The present study was conducted using the Gaussian 03 computational package to demonstrate properties involving the main molecules of methyl esters derived from fatty acids in soybean oil. The data were analyzed in terms of the energy of the system and Mulliken charges on the atoms investigated. The aim was to address the problem of fossil fuels with regard to environmental impact. Theoretical analysis of the ester molecules resulting from the transesterification reaction with methanol was performed based on the ab initio method using the 6-31G basis set.
Authors: William Craig Byrdwell
Comments: 33 Pages. The version of this manuscript that contains the approximations for accurate monoisotopic masses (a.k.a. The 99.989% Solution) is "The Case for Whole PI and Alternative Equations for Space, Mass, and the Periodic Table", DOI: 10.13140/RG.2.1.3348.6968/2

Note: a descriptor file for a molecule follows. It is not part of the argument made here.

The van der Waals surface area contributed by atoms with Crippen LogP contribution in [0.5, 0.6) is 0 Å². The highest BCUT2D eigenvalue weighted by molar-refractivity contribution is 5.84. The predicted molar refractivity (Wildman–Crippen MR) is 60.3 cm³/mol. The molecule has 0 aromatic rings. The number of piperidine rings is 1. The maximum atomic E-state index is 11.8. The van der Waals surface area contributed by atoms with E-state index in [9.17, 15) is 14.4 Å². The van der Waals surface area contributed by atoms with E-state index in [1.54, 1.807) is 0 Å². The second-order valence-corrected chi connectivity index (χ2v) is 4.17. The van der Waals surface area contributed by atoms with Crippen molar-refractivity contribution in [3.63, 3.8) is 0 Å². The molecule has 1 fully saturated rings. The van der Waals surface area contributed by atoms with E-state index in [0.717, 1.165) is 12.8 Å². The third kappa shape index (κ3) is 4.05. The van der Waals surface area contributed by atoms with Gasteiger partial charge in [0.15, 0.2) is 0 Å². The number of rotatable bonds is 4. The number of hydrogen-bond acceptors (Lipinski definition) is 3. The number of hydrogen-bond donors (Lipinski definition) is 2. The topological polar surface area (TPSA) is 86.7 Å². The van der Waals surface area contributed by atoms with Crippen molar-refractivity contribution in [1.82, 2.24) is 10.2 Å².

A new series of equations for space, mass and the Periodic Table based on a common pattern is presented. Three equations for circular space represent the circumference (C), area (A), and volume (V) of a circle or sphere, which are mathematically equivalent to the conventional equations, specifically, C=2πr, A=πr2, and V=4/3πr3. The new equations incorporate a new understanding of pi, referred to as Whole PI to distinguish it from the classic understanding. A new symbol for Whole PI is presented and explained. Using Whole PI, the equations for the dimensions of space become 2PIdp/2p for the first dimension and PIdp/2p for the others. It is further shown that the second mass, helium, stands in relation to the first mass, hydrogen, the same as the second dimension of space stands in relation to the first dimension of space, specifically, H=2mp/2p and He=mp/2p, in which m equals the integer unit mass (m=1), the power signifies the atomic number (and therefore the number of electrons), and the denominator signifies the integer mass of the atom. Because of the similarity to the equations for dimensions of space, the elements may be referred to as dimensions of mass. Using the new equations, it is shown that the Periodic Table contains exactly ten dimensions of mass, and the other elements can be considered deconstructions of the ten dimensions of mass. This report shows a common pattern behind space and mass, and provides new insight into the anomalies in the Periodic Table.